For the quarter ended 30-09-2020, the company reported a Consolidated sales of Rs 163.20 Crore, up 6.60 % from last quarter Sales of Rs 153.10 Crore and up 4.21 % from last year same quarter Sales of Rs 156.60 Crore Company reported net profit after tax of Rs 70.00 Crore in latest quarter.
The brokerage values IndiaMART on a DCF basis at INR5,830 per share (+17% upside), on an assumption of 11% WACC and 5% terminal growth rate, implying a oneyear forward multiple of 55x.
Promoters held 52 per cent stake in the company as of Sept 30, 2020, while FIIs held 22.3 per cent, DIIs 5.7 per cent and public and others 20 per cent.
“Justdial has historically been a good company in the telephone-based directory market. However, B2B markets experience strong network effects — it’s not a one or two quarter game, and it takes decades to build a strong B2B platform,” said Dinesh Agarwal, CEO and MD of B2B marketplace IndiaMART. Agarwal was responding to an investor’s query during a call with investors on Tuesday to discuss the company’s Q2 performance, about how IndiaMART viewed Justdial launching its own B2B marketplace — JD Mart. The company saw a jump of 706% over last year in net profit, as it raked in ₹70 crore, as opposed to ₹9 crore last year.
Despite the new competition, Agarwal said that IndiaMART doesn’t see any immediate need to increase its advertising spending for increasing customers or platform traffic. “In any case, we don’t see advertising as a means to acquire traffic or customers. Advertising only helps in brand recall,” he added.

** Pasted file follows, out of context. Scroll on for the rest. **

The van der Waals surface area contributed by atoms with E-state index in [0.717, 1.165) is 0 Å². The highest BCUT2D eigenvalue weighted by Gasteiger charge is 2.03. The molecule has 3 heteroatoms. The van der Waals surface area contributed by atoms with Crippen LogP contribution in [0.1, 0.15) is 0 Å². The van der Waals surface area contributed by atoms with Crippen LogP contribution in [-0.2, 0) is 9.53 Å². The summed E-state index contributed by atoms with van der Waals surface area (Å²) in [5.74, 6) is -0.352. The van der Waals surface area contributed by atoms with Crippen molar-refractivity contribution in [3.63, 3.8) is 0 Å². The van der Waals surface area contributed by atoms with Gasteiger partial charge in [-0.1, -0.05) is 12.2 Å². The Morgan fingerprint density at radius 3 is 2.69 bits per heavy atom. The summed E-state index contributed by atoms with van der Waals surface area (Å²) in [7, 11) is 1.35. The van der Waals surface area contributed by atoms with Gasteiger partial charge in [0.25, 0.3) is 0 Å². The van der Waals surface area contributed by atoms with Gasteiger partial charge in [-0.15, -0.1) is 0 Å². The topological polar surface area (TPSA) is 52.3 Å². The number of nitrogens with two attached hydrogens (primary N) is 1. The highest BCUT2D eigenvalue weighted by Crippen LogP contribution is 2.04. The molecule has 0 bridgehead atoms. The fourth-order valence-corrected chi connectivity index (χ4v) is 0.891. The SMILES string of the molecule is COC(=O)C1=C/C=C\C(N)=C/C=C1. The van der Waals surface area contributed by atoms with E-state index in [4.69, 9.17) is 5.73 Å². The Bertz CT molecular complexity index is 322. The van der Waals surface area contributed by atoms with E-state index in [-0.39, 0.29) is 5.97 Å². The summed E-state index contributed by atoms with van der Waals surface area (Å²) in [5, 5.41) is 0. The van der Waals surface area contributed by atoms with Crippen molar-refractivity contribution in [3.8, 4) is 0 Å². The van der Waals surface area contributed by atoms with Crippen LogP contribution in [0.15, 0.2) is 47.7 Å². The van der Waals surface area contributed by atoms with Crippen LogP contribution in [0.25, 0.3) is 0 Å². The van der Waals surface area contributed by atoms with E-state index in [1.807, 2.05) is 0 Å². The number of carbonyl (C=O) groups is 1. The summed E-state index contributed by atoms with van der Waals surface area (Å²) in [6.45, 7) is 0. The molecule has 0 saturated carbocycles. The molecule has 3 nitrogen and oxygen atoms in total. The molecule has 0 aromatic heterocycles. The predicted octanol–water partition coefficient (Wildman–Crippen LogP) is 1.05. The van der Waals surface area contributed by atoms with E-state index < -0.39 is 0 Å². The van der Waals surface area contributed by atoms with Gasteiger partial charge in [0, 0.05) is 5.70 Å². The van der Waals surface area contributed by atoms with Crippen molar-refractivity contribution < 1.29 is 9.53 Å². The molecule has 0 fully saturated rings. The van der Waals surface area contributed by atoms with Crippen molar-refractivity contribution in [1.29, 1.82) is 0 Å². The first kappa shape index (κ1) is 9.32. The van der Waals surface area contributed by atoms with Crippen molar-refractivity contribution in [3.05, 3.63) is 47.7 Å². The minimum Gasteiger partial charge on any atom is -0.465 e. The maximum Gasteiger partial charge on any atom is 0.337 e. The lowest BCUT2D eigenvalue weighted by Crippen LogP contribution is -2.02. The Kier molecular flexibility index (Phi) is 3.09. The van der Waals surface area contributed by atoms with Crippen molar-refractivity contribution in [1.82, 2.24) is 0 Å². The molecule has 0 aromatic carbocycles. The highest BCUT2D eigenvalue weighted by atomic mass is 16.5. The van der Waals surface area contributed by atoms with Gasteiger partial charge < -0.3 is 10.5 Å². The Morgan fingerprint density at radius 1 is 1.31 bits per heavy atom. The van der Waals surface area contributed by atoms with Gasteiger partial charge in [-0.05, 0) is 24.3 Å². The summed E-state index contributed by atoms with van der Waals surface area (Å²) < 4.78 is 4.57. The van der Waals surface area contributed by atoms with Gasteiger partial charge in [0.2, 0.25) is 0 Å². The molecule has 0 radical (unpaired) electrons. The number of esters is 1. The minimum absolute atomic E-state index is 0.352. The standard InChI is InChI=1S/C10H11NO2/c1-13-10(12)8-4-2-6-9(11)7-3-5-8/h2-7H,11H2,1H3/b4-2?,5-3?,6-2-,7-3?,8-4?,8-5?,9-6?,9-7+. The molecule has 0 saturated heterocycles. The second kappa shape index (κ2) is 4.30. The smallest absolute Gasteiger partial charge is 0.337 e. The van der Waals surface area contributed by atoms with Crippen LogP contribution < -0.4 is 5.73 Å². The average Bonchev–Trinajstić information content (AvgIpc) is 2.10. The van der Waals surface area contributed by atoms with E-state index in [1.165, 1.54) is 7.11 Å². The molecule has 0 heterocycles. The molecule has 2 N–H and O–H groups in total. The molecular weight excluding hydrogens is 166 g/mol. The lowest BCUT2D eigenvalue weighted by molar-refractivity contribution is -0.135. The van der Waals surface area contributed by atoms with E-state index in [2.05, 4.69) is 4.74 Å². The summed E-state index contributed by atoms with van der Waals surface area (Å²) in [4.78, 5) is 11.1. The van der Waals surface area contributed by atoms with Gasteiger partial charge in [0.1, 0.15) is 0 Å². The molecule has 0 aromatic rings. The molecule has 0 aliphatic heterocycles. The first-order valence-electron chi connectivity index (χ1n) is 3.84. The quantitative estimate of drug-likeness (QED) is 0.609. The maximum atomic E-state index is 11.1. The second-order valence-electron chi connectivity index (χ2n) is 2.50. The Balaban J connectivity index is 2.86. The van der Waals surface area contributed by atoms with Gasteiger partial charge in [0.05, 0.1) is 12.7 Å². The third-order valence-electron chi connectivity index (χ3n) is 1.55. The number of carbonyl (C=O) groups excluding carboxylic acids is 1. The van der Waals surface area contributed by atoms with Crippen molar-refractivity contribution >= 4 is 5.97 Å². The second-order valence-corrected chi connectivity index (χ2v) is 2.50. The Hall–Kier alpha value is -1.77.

IndiaMART registered a traffic growth of 32% YoY with 259 million in Q2 FY21 as compared to 196 million in Q2 FY21. Total business enquiries delivered increased to 175 million from 123 million, a growth of 42% YoY. Supplier Storefronts grew to 6.2 million in Q2 FY21, an increase of 9% YoY and paying subscription suppliers grew to 141 thousand, a growth of 3% YoY.
Digital collection vs physical collection: When asked why the company still relied on a physical collection process, Agarwal said that 95% of the revenue that the company made this quarter came in through digital modes. “If you see pre-COVID, we used to do about 55-60% digital collection. It will never become 100%, since for a lot of our customers in the higher subscription models, their deal sizes are ₹2-3 lakh, and you have to go and meet the management of these companies, and in those sases, making a phone based sale done will be difficult,” he added.